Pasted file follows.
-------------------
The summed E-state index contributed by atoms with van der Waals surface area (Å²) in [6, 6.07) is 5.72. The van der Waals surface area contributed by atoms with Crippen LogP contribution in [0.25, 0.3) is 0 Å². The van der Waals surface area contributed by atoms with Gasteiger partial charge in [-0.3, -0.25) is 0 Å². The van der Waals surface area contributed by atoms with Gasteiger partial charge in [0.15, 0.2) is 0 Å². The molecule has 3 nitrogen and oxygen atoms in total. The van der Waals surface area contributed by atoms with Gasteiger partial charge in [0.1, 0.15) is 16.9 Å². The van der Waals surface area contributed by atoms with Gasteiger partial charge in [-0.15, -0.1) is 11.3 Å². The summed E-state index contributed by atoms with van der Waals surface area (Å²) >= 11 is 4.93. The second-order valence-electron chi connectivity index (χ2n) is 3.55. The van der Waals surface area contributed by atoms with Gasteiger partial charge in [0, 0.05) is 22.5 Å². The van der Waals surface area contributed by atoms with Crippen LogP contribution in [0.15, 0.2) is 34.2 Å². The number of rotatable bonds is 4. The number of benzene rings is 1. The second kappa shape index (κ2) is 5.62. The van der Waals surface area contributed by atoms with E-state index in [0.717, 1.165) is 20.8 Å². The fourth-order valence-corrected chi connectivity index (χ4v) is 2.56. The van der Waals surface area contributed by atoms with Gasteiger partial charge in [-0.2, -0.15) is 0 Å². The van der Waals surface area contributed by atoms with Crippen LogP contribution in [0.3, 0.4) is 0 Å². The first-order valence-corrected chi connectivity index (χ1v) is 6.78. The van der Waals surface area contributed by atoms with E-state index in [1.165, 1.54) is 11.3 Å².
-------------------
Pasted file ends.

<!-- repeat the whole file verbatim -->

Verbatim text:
The summed E-state index contributed by atoms with van der Waals surface area (Å²) in [6, 6.07) is 5.72. The van der Waals surface area contributed by atoms with Crippen LogP contribution in [0.25, 0.3) is 0 Å². The van der Waals surface area contributed by atoms with Gasteiger partial charge in [-0.3, -0.25) is 0 Å². The van der Waals surface area contributed by atoms with Gasteiger partial charge in [0.15, 0.2) is 0 Å². The molecule has 3 nitrogen and oxygen atoms in total. The van der Waals surface area contributed by atoms with Gasteiger partial charge in [0.1, 0.15) is 16.9 Å². The van der Waals surface area contributed by atoms with Gasteiger partial charge in [-0.15, -0.1) is 11.3 Å². The summed E-state index contributed by atoms with van der Waals surface area (Å²) >= 11 is 4.93. The second-order valence-electron chi connectivity index (χ2n) is 3.55. The van der Waals surface area contributed by atoms with Gasteiger partial charge in [0, 0.05) is 22.5 Å². The van der Waals surface area contributed by atoms with Crippen LogP contribution in [0.15, 0.2) is 34.2 Å². The number of rotatable bonds is 4. The number of benzene rings is 1. The second kappa shape index (κ2) is 5.62. The van der Waals surface area contributed by atoms with E-state index in [0.717, 1.165) is 20.8 Å². The fourth-order valence-corrected chi connectivity index (χ4v) is 2.56. The van der Waals surface area contributed by atoms with Gasteiger partial charge in [-0.2, -0.15) is 0 Å². The van der Waals surface area contributed by atoms with Crippen LogP contribution in [0.3, 0.4) is 0 Å². The first-order valence-corrected chi connectivity index (χ1v) is 6.78. The van der Waals surface area contributed by atoms with E-state index in [1.165, 1.54) is 11.3 Å².